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Maria Salvadore

Reading Rockets' children's literature expert, Maria Salvadore, brings you into her world as she explores the best ways to use kids' books both inside — and outside — of the classroom.

To read or not to read: what is the motivation?

January 30, 2008

Motivating children to read is a topic of great concern for many, so when I was recently asked about it I started thinking about why I — or any adult — read (or not) and what this may teach us about the kids in our lives.

One thing I know is that people of any age tend not to do what's excessively difficult, incomprehensible to them, or simply not fun. For me, the topic may be dull or maybe it's just that I don't know the subject which makes the decoding difficult.

In any case, a lot has been written about motivation. But what can we learn from our own experiences?

Michaela loves the beach. So when Bats at the Beach (Houghton) was read to her by her adoring grandmother, the not-quite three-year-old asked that it be read to her over and over until she could recite it verbatim. Not only did the subject of the book appeal, but she also had a caring adult who shared it with her.

Something in Where the Wild Things Are (HarperCollins) spoke to three-and-a-half year old Nicky who could soon recite the book word for word, adding sound effects for the pages with no text.

Third grader Kayla spent so much time decoding words that she simply didn't have the energy left to read for meaning or pleasure. That seemed to begin to change with a book that had familiar characters from a television show. It seems that Kayla built on this familiarity.

Kayla is now in fifth grade; Nicky is heading to high school. Both are honor students and read for pleasure as well for school. Michaela is really ready to read and will probably start before she gets to first grade.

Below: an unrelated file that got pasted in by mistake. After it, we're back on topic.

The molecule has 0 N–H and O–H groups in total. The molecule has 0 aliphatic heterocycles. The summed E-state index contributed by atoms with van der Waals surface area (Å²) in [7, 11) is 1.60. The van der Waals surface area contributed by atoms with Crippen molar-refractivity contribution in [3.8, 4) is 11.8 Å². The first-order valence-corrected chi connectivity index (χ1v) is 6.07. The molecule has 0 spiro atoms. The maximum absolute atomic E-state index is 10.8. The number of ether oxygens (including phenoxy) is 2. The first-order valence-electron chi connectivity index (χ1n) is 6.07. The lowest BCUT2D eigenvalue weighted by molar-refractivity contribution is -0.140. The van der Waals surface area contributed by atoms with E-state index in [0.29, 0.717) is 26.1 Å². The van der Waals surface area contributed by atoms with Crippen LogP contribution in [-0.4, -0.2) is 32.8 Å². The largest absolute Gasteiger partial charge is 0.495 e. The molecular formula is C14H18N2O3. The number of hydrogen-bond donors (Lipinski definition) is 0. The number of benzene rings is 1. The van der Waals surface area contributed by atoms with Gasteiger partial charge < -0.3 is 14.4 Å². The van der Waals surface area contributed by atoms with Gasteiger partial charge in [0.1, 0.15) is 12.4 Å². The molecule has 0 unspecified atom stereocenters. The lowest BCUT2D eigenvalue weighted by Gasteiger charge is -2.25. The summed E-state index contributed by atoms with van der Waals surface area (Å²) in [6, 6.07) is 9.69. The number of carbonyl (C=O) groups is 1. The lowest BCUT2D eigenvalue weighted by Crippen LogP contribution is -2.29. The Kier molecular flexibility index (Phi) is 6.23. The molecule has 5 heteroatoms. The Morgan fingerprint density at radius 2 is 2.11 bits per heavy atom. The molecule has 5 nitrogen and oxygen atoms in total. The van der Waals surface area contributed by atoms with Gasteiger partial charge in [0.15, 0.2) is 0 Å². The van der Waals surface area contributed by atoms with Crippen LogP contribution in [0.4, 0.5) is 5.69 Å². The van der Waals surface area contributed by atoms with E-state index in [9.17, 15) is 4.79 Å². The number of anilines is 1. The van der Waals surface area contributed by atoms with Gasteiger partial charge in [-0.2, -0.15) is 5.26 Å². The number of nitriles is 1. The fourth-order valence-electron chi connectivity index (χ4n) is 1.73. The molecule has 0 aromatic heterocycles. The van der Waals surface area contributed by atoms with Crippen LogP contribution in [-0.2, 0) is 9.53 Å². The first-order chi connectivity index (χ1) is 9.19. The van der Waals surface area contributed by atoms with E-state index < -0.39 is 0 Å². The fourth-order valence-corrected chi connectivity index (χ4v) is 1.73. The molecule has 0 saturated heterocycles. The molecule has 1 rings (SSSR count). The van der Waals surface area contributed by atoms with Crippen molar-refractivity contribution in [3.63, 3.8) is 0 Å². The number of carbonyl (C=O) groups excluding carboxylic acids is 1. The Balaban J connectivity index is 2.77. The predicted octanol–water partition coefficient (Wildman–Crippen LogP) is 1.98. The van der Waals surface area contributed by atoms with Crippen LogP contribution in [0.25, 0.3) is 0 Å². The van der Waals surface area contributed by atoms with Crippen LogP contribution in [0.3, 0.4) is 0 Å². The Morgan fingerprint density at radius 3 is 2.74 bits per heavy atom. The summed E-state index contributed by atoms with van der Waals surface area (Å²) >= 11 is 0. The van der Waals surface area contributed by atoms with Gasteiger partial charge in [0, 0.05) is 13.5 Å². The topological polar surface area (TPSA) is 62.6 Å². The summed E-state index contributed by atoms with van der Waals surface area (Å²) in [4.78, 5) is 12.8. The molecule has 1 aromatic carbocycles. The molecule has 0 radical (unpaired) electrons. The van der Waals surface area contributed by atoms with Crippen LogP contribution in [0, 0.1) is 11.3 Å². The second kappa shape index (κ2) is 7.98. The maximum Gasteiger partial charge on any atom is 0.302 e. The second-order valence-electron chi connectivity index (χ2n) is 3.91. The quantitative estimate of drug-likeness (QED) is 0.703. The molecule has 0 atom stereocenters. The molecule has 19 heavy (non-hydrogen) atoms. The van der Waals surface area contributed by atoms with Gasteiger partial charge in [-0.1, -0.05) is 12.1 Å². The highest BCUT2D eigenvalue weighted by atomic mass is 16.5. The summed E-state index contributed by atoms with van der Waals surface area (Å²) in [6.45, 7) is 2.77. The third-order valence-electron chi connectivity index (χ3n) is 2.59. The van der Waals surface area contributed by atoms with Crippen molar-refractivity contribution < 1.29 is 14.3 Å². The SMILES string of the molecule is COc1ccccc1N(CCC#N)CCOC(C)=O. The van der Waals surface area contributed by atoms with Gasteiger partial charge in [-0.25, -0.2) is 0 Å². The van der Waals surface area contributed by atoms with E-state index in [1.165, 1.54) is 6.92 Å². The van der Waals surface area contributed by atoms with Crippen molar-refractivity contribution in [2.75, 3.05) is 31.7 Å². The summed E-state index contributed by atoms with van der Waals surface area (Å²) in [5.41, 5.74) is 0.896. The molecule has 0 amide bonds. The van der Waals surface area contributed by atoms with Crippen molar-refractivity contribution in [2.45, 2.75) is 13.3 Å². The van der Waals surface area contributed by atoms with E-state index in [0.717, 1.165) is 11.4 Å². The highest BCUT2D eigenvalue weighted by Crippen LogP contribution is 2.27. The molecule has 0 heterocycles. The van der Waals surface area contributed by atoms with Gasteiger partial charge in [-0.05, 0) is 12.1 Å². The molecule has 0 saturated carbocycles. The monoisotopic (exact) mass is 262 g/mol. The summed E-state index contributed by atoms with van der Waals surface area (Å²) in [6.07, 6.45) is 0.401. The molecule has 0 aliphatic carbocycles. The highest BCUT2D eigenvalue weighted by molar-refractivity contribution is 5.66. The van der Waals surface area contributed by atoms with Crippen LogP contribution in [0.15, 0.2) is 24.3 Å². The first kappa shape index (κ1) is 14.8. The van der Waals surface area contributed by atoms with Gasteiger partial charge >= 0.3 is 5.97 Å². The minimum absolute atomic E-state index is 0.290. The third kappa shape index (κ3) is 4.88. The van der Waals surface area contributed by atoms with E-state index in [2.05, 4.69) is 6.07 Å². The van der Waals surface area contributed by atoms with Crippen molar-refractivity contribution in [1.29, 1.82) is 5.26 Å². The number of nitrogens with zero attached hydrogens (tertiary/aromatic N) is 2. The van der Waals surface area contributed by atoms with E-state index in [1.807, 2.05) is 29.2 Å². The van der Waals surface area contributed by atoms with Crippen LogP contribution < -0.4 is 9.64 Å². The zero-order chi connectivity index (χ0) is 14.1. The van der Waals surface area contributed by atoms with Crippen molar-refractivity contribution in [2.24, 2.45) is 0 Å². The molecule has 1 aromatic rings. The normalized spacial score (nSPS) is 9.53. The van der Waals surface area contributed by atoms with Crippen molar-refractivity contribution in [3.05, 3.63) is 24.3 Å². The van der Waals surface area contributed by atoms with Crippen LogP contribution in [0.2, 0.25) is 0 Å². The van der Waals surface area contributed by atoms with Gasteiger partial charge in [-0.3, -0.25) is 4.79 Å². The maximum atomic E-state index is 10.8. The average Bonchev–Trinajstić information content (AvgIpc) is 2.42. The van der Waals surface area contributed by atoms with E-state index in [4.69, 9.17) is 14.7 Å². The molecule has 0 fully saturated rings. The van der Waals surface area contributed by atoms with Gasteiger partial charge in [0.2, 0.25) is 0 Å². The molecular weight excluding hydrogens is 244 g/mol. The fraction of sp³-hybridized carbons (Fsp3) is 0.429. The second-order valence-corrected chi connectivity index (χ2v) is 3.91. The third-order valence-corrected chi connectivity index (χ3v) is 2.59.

Seems what each of these children have in common are books that somehow "spoke" to them. Add to that a caring adult, and they seemed to find inspiration. With inspiration comes motivation. But at the heart of their motivation are books.


It's hard to say what triggers a kid into reading. The book is important; that adult might be more important, and peers who read might be more important still. My son was way behind on letter recognition and pre-reading skills until a younger friend came to visit and brought his books along. After that visit, his interest in reading took off and he's now a reading fiend. I don't think it was competition (he's not really a competitive kid), as much as communion that triggered it.Great obversation and stories. Keep exposing the kids to different books, and different reading situations.

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"You may have tangible wealth untold. Caskets of jewels and coffers of gold. Richer than I you can never be — I had a mother who read to me." — Strickland Gillilan